The Role of Occupational Hygiene in Improving Workplace Health and Safety
Businesses in South Africa lose billions of Rands annually due to work-related injuries and illnesses arising from inadequate occupational hygiene measures. The trend is not confined to high-risk occupations like mining and construction. It also extends to the average factory floor and may even affect those engaged in more passive tasks, such as office work. In 1993, the South African government published an act designed to address this issue by ensuring companies adopt adequate health and safety measures to protect their employees effectively. Let’s examine some of the more common issues the Occupational Health and Safety Act 85 of 1993 was intended to address.
Typical Problems Arising due to Lack of Adequate Occupational Hygiene Measures
Injuries resulting from accidents at work are all too common, but they also draw attention to the potential hazards responsible for them, creating the opportunity to manage them. The following are among the more obvious examples.
- Falls: Slippery floors frequently result in falls where workers could sustain sprains or fractures. Ladders without handrails are also a common source of falls.
- Traumatic Injuries: Working with certain types of machinery requires focus. A brief lapse of attention could see an operator lose a finger or a hand. Poor training and the absence of guardrails are often responsible for these accidents.
However, some hazards may be less noticeable, but their effects can be equally debilitating.
- Hearing Loss: Exposure to an ambient noise level greater than 85 decibels throughout an eight-hour shift is sufficient to cause irreversible hearing loss. Furthermore, the effect is cumulative. Noise-induced hearing loss is now the most common form of deafness and the most frequent source of industrial compensation claims. Prevention of NIHL plays a significant role in occupational hygiene.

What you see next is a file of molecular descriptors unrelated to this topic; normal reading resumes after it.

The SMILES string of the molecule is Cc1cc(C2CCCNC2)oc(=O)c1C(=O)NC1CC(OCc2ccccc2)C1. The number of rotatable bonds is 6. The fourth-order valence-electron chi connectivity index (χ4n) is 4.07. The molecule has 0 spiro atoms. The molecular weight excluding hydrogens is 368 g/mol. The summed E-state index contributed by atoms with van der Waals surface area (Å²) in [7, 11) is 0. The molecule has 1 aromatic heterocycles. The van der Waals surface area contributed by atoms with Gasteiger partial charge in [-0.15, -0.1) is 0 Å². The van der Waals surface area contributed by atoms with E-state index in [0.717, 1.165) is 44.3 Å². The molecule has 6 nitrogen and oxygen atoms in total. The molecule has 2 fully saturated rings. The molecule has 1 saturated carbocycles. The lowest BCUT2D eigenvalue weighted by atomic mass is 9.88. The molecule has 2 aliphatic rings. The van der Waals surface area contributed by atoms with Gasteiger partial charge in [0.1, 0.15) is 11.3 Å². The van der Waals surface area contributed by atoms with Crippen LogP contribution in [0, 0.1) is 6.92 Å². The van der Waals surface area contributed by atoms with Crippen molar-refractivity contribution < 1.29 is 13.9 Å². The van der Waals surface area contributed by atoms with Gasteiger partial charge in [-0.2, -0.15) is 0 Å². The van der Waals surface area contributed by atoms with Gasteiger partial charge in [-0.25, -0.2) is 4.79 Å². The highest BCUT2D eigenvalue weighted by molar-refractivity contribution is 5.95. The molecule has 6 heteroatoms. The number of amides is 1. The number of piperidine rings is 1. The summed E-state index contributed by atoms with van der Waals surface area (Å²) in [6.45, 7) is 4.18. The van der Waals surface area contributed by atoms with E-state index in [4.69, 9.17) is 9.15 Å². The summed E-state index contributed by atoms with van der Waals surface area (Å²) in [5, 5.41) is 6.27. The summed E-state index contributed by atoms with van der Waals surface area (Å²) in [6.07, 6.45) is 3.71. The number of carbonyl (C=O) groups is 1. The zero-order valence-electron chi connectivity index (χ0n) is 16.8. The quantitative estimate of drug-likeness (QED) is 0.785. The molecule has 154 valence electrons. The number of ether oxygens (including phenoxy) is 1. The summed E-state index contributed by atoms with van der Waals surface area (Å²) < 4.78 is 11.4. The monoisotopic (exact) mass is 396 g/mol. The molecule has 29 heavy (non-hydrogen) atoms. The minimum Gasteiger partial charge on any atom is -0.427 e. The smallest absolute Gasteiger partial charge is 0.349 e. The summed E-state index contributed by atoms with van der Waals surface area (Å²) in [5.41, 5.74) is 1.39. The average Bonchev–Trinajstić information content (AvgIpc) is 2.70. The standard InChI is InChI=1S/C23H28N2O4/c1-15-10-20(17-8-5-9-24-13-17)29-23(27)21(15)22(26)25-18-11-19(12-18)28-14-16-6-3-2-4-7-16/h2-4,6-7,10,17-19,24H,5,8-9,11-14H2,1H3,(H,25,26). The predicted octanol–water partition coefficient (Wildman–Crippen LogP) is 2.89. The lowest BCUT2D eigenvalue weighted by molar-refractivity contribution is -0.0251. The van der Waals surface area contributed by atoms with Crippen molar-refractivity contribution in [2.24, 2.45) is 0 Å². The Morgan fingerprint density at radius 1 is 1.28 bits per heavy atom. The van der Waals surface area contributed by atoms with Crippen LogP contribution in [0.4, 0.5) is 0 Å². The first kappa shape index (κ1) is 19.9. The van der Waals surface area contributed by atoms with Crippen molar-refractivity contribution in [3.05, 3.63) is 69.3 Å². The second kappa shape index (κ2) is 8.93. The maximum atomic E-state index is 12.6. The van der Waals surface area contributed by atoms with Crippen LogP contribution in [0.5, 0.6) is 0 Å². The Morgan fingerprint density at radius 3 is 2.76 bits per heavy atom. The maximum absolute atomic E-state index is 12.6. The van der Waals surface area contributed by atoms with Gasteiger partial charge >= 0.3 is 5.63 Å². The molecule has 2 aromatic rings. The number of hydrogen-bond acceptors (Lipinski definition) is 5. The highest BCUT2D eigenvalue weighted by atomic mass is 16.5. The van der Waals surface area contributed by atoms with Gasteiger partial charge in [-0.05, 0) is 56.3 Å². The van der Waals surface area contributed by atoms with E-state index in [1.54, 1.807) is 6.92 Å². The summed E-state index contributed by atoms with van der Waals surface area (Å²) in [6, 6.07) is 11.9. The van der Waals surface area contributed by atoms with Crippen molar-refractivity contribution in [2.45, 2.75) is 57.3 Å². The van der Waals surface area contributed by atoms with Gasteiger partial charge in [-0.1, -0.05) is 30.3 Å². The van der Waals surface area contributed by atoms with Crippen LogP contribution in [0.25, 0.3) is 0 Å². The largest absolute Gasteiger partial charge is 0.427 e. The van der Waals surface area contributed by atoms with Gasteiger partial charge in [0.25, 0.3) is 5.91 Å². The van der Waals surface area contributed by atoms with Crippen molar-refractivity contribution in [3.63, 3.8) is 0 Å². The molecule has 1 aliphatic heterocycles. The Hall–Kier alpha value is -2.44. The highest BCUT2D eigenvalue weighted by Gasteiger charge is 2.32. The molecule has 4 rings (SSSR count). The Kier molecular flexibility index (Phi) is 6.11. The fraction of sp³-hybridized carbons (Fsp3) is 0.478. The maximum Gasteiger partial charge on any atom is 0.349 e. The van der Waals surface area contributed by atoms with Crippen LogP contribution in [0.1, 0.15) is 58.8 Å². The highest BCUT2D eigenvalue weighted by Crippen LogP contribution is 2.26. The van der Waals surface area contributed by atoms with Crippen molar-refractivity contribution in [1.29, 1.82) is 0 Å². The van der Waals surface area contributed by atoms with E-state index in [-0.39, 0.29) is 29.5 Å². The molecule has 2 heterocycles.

- Carpal Tunnel Syndrome: The constant vibration from machine tools such as a pneumatic drill can cause pressure on nerves in the wrist, leading to painful hands and fingers, tingling and numbness.
- Other Musculoskeletal Disorders: Some tasks require extreme exertion and, unless handled correctly, can lead to conditions such as tendinitis, rotator cuff injuries, lower back problems and trigger finger. These are all debilitating disorders that cause pain and can limit mobility. Poor seating and workbenches that are too high or too low can have a similar effect.
- Heavy Metal Poisoning: Lead, mercury and cadmium are the most frequent offenders, but gaseous chemicals like ammonia, chlorine and volatile organic solvents can also be harmful when inhaled, as can fibrous materials. The dangers of asbestos and the associated risk of malignant tumours are well-known. In addition, the solvents may also pose a fire risk.
- Bacterial Infections: One of the more common tasks of the occupational hygiene specialist is to test water supplies for the presence of Legionella, a bacterium responsible for a severe and potentially fatal form of pneumonia. However, E Coli, Salmonella, Staphylococci and Streptococci are threats that may also need to be eliminated, especially in a food processing environment.
The Role of Occupational Hygiene
Technical specialists are trained to identify and evaluate the risks posed by these workplace hazards and to offer advice on how employers can manage them. The service can reduce production losses, prevent compensation claims and boost employee satisfaction and loyalty. Companies in Gauteng and the Eastern and Western Cape can contact IOH Solutions to arrange a professional evaluation of their working environment.
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